Volume 1, No. 1, came from the press 2 September 1922. The porthole on the cover of the magazine contained a picture of the gold ship VICTORIA of the Alaska Steamship Co coming in from Nome. There were a picture and a story of the motorship LIBBY MAINE, which had arrived from the Alaska canneries with a cargo of 50,000 cases of canned salmon. The new Yamashita Co had established headquarters in Suite 306 Central Building with J. J. Gorman as general manager, to handle ships of the Yamashita Kisen Kaisha, the publication stated.
The news columns announced that the East Asiatic Co of Copenhagen, Denmark, had opened offices in Suite 812, L. C. Smith Building, with M. Bildsoe in charge.
There were a two-column picture and bio of H. F. Alexander, who was described as 'the monarch of Pacific shipping.' The bio told how the panic of 1893 wrecked the Alexander family's fortune, and he, a lad of 14, headed for the Tacoma waterfront and obtained a job as a longshoreman for Dodwell, Carlill & Co. Alexander became checker, clerk, wharf agent, and finally took over the old Commercial Dock in Tacoma.
In the first editorial in the first number of the TMD, nearly 30 years ago, Corbet said: The purpose of the publication was 'solely to serve the maritime interests of Seattle and other Pacific Northwest ports now well launched on a new and greater epoch of growth and activity.'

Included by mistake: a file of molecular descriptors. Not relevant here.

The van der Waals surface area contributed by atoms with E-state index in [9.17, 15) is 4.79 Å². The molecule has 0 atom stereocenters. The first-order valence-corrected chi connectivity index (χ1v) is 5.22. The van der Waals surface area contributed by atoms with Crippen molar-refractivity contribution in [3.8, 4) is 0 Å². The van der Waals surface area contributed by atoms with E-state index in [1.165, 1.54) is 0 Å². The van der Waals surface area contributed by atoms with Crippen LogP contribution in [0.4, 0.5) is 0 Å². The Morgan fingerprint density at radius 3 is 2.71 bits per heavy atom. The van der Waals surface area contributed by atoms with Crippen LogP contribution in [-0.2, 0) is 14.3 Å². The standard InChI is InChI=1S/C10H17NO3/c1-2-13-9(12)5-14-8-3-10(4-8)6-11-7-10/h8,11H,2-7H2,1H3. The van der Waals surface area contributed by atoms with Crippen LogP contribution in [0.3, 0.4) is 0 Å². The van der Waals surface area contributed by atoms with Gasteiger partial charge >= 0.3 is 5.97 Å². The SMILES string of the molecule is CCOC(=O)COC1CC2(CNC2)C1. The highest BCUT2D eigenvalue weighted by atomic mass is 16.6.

Corbet, known as the 'Sage of the Waterfront' by his many friends in the shipping industry, died 18 May 1944, at his home in Tacoma, age 67 years.
With the death of Corbet, Seattle lost one of its outstanding marine figures and the American Merchant Marine an ardent champion, always vigilant in his efforts to safeguard the future of Puget Sound shipping.
Corbet came to Seattle from the North of Ireland with his family in 1888. He attended the public schools and was graduated from the UW in 1898 with a bachelor of arts degree. After working as a newspaper reporter in Seattle, he went to Dawson, Y. T., in 1902, where he joined the Dawson News. He returned to Seattle in 1909 to accept a position on The Seattle Times. He was marine editor of The Times throughout the WW I period and made a remarkable record in reporting Seattle's huge shipbuilding activity.